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Popular Mechanics Awards Technological Innovation 45

PreacherTom writes "Every year, Popular Mechanics attempts to find the most innovative tech products and hand out a little notoriety. This year's honorees range from everyday items like a $17 Crescent RapidSlide wrench, which puts a new, faster spin on an already well-designed tool, to a high-end Lexus that can virtually park itself. PM took an extra step by honoring innovators in science, having solicited nominations from a board of editorial advisers that includes Apollo 11 astronaut Buzz Aldrin and Dr. Amy Smith, a professor at MIT. Winners include Burt Rutan (of SpaceShipTwo fame) and Angela Belcher (for her work with virus nanofabrication)."
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Popular Mechanics Awards Technological Innovation

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  • by MECC ( 8478 ) * on Friday October 06, 2006 @10:44AM (#16336359)
    How the hell does a /. submission get accepted about a popular mechanics article that has a link to instead of a link to the article [] at the popular mechanics website? There have got to be better submissions to choose from. /. seems to be going downhill like bad water these days.

    Forget the fact that is one of the most poorly designed and annoying web sites on the internet. To be avoided by anyone who might want to actually read something without grinding their teeth flat.

    • How the hell does a /. submission get accepted about a popular mechanics article that has a link to instead of a link to the article at the popular mechanics website?

      Hey, at least the BW link didn't "let the smoke out" when we browsed to it; ColdFusion at PM can't handle the load...
  • IRL (Score:4, Funny)

    by Yfrwlf ( 998822 ) on Friday October 06, 2006 @10:48AM (#16336423)

    " a high-end Lexus that can virtually park itself."

    Wouldn't you prefer a car that would *actually* park itself, not just park itself in VR?

  • It is funny that when viewing the slide show about technological innovations I have to click my mouse button twice, or move the mouse a little, to get the navigation buttons to work. If I leave the pointer positioned over the button when a new slide opens it is somehow no longer recognized as a button until I take some action.

    Of course I'm stuck with IE 6 at the moment, so this problem may not afflict more capable browsers.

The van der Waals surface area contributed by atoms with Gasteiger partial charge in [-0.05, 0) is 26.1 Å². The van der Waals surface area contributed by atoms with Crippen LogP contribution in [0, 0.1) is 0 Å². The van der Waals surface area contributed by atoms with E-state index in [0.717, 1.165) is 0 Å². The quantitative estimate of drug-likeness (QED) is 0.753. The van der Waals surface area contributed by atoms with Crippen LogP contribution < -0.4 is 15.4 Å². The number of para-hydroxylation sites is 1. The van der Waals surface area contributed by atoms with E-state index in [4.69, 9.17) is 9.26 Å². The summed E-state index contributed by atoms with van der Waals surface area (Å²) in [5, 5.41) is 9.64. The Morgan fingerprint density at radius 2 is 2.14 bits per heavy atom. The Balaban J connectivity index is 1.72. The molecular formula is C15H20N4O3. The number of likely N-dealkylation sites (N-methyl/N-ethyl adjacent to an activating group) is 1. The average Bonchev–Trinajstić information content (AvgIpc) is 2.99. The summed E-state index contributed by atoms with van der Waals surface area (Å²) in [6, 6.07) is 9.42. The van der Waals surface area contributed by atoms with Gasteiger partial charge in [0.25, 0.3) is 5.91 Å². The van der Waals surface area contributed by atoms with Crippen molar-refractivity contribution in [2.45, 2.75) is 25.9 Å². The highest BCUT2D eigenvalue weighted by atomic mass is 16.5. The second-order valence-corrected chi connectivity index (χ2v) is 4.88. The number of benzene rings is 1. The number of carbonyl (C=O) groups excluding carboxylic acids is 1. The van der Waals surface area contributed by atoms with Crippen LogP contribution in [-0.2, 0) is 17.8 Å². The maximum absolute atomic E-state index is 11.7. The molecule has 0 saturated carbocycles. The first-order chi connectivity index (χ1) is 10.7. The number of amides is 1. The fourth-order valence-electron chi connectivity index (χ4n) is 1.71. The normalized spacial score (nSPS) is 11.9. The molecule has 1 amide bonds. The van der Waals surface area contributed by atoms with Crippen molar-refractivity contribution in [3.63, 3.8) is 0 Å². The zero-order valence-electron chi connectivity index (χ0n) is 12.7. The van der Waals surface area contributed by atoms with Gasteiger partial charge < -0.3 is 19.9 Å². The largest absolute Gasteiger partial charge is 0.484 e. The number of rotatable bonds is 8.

• by metamatic ( 202216 ) on Friday October 06, 2006 @11:02AM (#16336611) Homepage Journal
    Yes, let's verb random nouns and utterance them.
  • Notoriety? (Score:5, Informative)

    by belrick ( 31159 ) on Friday October 06, 2006 @11:06AM (#16336665)
    I don't think the submitter understands the negative connotations of the words "notoriety" and "notorious".
    • by Speare ( 84249 )

      Reminds me of one of Lord Dunsany's shortest stories.


      Fame as she walked at evening in a city saw the painted face of Notoriety flaunting beneath a gas-lamp, and many kneeled unto her in the dirt of the road.

      "Who are you?" Fame said to her.

      "I am Fame," said Notoriety.

      Then Fame stole softly away so that no one knew she had gone.

      And Notoriety presently went forth and all her worshippers rose and followed after, and she led them, as was most meet, to her native Pit.

  • by m0llusk ( 789903 ) on Friday October 06, 2006 @11:33AM (#16337023) Journal
    1. Portably XM radio with record: Portable XM radio is common, recording is not a difficult extension and could be improvised, but might be better done with a desktop running timed recorder software. Eh.
    2. Low Sulfur diesel car incrementally improved over those that have been available for decades marketed to the $35k-$65k range which only has significant volume because of the global credit/assets bubble. Eh.
    3. Powerful pruners have a little chainsaw in them, but existing tools are better for doing pruning according to accepted standards. Specifically, when cutting branches large enough for this tool to be useful, they tend to break away and rip open the cut in an ugly way. The proper time proven method for avoiding this is to start with preparation cuts in specific places in order to control how the branch falls away once it begins to loose strength. This tool is poorly suited for making these kinds of controlled standard cuts. Eh.
    4. Car parks itself for $55k-$77k. Again, apart from the current credit/asset bubble most people will not be driving in these cars, and the technology is just an incremental improvement of what has been around for decades. Eh.